In 1993, an immigrant fresh from Thailand enrolled at North Idaho College and studied two courses that changed his life.
“First I had to learn English as a second language,” Noppadol Paothong said last week, “Then I learned wildlife photography could be a career.”
Today he uses his arsenal of lenses and talent to raise awareness for vanishing American wildlife and habitats. Some critics say Paothong recently published perhaps the single most impressive collection of photos documenting North American prairie grouse.
Initially Paothong was interested in graphic design, but changed gears while taking a wildlife photography course taught by Tim Christie. The Coeur d’Alene communications instructor became a role model. The immigrant was fascinated that Christie could combine his camera skills and love for hunting, fishing and nature to publish images in the top outdoor magazines in the country.
Paothong was still a student at NIC in 1997 when he began winning photography awards and sold his first photo. A Thai magazine bought an image of a bald eagle he snapped during 40 days of bitter-cold visits to Lake Coeur d’Alene with marginal camera gear during the annual winter eagle gathering.
He finished a journalism program and polished his skills as a newspaper photographer until 2006, when he landed his dream job with the Missouri Department of Conservation, celebrated for its award-winning publications.
At age 39, Paothong recently anchored his spot on the top tier of wildlife photographers in terms of skills, tenacity and purpose with the publication of “Save the Last Dance: A Story of North American Grassland Grouse.”
With text by Joel M. Vance, the stunning photography in the 204-page book captures the life cycles and struggles of all seven once-bountiful North American grassland grouse species, including the sharptail and greater sage grouse found in Idaho, Montana, Oregon and Washington as well as one species that’s already faded into extinction.
Photos focus on their fragile habitat as well as on the spellbinding spring displays as males gather on breeding grounds to strut and dance their way to social dominance for mating.
Paothong persevered 11 years to capture the full range of images, logging 80,000 miles and visiting 14 states.
Good outdoor photographers would sleep on nails to claim Paothong’s grouse project culls.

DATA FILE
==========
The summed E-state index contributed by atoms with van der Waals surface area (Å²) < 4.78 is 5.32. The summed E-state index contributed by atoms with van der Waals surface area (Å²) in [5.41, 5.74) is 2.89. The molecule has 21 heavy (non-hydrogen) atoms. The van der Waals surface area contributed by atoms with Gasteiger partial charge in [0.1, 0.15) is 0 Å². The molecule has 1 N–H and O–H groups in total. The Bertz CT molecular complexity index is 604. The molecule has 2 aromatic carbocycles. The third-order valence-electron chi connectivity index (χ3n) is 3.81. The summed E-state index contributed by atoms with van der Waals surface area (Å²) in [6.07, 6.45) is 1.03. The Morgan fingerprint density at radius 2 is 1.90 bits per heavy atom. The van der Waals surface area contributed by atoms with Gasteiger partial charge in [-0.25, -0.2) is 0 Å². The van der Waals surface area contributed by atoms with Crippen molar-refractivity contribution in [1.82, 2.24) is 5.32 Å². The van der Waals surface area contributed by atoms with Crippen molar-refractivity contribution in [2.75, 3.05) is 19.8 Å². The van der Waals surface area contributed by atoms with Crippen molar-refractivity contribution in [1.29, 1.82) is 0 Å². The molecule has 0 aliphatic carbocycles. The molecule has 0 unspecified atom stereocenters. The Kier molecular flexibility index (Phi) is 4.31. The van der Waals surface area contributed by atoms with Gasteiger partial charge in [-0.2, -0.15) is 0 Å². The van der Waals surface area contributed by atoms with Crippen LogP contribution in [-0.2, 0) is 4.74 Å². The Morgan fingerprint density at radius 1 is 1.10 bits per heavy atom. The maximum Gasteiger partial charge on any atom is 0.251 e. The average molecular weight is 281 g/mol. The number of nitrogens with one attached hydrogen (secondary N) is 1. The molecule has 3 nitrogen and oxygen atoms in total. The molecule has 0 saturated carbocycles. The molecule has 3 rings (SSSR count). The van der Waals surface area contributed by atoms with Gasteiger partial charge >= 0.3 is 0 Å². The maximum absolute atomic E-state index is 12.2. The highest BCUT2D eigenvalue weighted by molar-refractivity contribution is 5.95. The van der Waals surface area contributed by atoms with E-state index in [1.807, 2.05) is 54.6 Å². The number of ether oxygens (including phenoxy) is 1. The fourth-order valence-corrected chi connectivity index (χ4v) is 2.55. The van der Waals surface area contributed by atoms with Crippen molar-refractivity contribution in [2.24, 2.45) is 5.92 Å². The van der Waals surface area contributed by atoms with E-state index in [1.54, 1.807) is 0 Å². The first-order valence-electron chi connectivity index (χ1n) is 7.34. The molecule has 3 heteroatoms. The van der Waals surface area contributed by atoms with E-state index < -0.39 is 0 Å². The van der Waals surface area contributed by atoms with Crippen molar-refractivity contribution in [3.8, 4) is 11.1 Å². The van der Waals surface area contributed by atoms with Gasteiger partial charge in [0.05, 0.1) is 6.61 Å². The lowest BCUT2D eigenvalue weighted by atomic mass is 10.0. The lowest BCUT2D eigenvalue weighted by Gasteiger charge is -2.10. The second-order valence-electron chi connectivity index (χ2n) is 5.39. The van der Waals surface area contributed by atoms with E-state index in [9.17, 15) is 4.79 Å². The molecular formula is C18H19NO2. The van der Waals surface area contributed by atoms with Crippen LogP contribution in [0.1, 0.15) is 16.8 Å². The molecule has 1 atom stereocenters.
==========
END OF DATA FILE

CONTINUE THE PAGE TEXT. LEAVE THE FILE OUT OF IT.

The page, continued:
“It all started during two years of photographing prairie chickens where I live,” he said in a telephone interview from his home in Missouri. “I was getting up and heading to the field at 4 a.m. every morning in spring before I went to work. My wife said I was putting so much time into it, I should do a book.
“At first I thought I could do a book on all the grassland grouse species in five years during breaks from my regular job,” he said.
But challenges added up: “All of the prairie grouse display and breed during the same general spring period. I could only be one place at a time, and some of these places are remote.”
Weather, equipment breakdowns, predators and other issues could abruptly end a day he’d researched and planned for weeks.
“Some birds are harder to photograph than others, and I was trying to document all facets of their life to explain why it’s important to save them,” he said
“That’s why it took 11 years.”
Photography is a natural progression from Paothong’s love for art. He said he tries to view through a lens the way Monet or other Impressionists might look at a canvas.
“Wildlife photography was something I was just happy to do,” he said. “The idea of making it a career was glamorous. But the job is a lot of work.”
And the hours are horrible. “You can be up all night shivering in a blind for a short burst of shooting at sunrise,” he said.
Working in the same agency with wildlife biologists in Missouri is a huge asset for a wildlife photographer who researches the background and searches for the rhythms of a species before trying to capture its image with a camera.
“I hope this book will be a window for people to glimpse the life and beauty of these extraordinary species – the birds that I have come to care so much about,” he said.
One of the lek-forming grouse, the heath hen of New England, has been extinct since the 1930s.
With fewer than 60 birds left at the refuge and just eight on the private land, the Attwater’s prairie chicken in Texas is one of North America’s most endangered species.
The Gunnison sage grouse of Colorado is rare and hard to observe, much less photograph.
And nearly all the other prairie grouse, including the greater and lesser prairie chickens, are in decline. Ranchers and biologists in the West are working together to stave off federal Endangered Species protections on sage grouse and sharptails that could inflict restrictions on private landowners.
Paothong and his images from “Save the Last Dance” recently were featured in a five-page spread in National Wildlife Magazine’s March issue. The Washington Post is publishing his work, National Geographic is looking into his story and a World Wildlife Fund crew filmed him in action with prairie grouse.
Topping it all off, on April 12, he became a U.S. citizen.
A zigzagging sliver of water in the scablands southwest of Davenport is a model of rare opportunity for the muscle-powered sportsman. Z Lake isn’t named on government maps. It isn’t listed in Washington’s fishing regulations pamphlet because it’s open year-round with no special regulations.
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